06 Apr, 2018 When we deny the spiritual
Recently I’ve had the privilege of conversing with a few atheists again. I always enjoy the experience -and not least because through it my comprehension of the wonder of the Christian worldview continues to grow. You see – while it’s not something most of us would think to talk of very often, the implications of denying God are rather all-encompassing. Here’s a reflection on one rather large problem that results from this denial.
Human consciousness is a miracle. Somehow the ‘real you’ is inside your body. You are self-aware. The question is what that self-awareness actually is. If we deny God then it is very simply an illusion, that came into existence amongst the chemicals of our brain for no reason, by accident.
Interestingly, among many Eastern religions the idea that consciousness is an illusion is also very similar – except that your existence as a spiritual being is affirmed. For example, the goal in some Eastern religions is to escape consciousness and the wheel of suffering (reincarnations) we are stuck on. The goal is to reach ‘Nirvana’ through good works – at which point we again become one with the universe, having surrendered our individuality / consciousness.
The implications are significant. Firstly, our rationality sits within this so-called illusion – giving us no basis for trusting it. Our free-will also sits within this illusion of consciousness and rationality. This is significant because free-will is the thing with which we make moral choices, choose to love another person, and discern things like beauty. The implication is that we do not really make moral choices – and are therefore not morally culpable for so-called ‘bad’ or ‘evil’ choices. We also do not really love others in the way we think we do. Instead – if we illustrate with the atheistic viewpoint, these things are nothing more than a chemical reaction in our brains. This is natures way of tricking us to behave in certain ways. Our personhood, and the choices to love that we think we are making – are actually just a programmed reaction and feeling.
Some atheistic philosophers call this determinism. The thinking goes like this: Because you don’t actually have free-will, your every decision is actually determined by your genes and /or your previous experiences.
If you ever did “Behavioural Psychology and Learning – Class 101” somewhere, this is about projecting the ideas of behavioural scientists like Pavlov (who did experiments with dogs), Skinner (who did experiments with rats) and Freud (who attributed our motivations to various sexual impulses) upon humans as the full explanation. Your every ‘choice’ is actually just an animal instinct or reaction, pre-determined by your genes and your previous experiences. You make no actual choices.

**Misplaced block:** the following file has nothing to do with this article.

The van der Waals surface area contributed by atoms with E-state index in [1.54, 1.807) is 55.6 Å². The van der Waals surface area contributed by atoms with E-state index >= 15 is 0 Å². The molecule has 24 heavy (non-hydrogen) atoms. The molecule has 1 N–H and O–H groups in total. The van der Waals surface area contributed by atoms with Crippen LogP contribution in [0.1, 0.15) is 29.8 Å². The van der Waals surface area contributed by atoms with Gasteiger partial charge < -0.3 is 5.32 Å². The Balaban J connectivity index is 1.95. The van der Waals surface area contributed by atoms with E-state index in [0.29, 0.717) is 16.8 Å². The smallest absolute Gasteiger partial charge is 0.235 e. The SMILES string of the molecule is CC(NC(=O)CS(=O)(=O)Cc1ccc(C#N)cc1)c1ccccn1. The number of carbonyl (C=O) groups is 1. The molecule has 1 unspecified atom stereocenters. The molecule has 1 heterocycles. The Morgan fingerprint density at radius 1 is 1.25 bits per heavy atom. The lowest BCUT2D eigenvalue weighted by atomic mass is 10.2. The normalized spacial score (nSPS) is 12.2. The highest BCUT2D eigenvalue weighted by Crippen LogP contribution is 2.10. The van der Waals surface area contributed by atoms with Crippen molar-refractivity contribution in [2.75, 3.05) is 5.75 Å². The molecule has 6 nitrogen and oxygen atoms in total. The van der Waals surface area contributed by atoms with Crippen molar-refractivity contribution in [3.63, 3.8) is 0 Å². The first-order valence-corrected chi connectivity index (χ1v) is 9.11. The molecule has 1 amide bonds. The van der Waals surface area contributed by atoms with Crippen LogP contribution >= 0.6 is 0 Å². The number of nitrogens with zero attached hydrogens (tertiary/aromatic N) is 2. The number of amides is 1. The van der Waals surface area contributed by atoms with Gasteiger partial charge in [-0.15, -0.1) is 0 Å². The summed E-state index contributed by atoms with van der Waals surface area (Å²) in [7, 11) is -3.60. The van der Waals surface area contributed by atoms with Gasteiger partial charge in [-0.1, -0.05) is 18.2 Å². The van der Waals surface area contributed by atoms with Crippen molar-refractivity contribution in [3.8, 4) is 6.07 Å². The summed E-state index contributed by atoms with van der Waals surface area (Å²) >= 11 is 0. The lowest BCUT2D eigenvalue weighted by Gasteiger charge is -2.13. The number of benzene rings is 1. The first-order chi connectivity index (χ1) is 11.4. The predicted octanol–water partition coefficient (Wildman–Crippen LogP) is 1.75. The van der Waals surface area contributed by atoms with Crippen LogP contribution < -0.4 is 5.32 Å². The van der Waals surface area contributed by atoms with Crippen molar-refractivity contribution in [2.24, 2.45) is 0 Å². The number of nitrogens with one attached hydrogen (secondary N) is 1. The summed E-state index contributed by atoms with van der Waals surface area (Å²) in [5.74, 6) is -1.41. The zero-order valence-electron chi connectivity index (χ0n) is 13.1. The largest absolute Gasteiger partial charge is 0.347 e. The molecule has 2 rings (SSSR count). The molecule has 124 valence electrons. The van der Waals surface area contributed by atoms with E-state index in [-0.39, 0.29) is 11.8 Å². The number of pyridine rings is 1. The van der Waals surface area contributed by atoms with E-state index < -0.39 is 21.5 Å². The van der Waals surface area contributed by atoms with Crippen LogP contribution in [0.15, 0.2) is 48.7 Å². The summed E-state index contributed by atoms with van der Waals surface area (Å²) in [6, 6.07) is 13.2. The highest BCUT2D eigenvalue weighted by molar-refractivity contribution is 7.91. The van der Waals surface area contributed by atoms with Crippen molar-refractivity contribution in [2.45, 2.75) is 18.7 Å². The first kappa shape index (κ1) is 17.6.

The problem here is that this clashes with reality – because your experience seems to tell you that you can be rational, can make moral choices , can love, and can discern something like beauty for yourself. And so the question is, is this explanation of reality true – or is it actually disconnected from reality?
I would suggest that if an explanation of reality actually denies the existence of the reality it seeks to explain, that it might not be the best explanation of that reality!
In any case, how can a rational argument that denies the existence of our rationality be true? Such a view makes no sense – which is why a denial of the spiritual, and of ‘God’, is rather a big thing.
For those accepting the existence of a spiritual realm, the real you is explained with words like ‘spirit’ or ‘soul’. And for those who accept the existence of a God who created us – your consciousness (self-awareness) is not just an illusion that somehow came from the universal spirit or force – and will return to it one day. Instead it is real, because God has genuinely given you life!
You are real.
You do exist – and your body does not define you.
You are ‘spirit, soul and body’. And you can exist separate to, and beyond, the tenure of your physical body.
..which all goes to make spiritual reflection rather important, because there is more to who we are, and to where we might go beyond this life, than what can be measured in flesh and blood!
It’s worth a thought.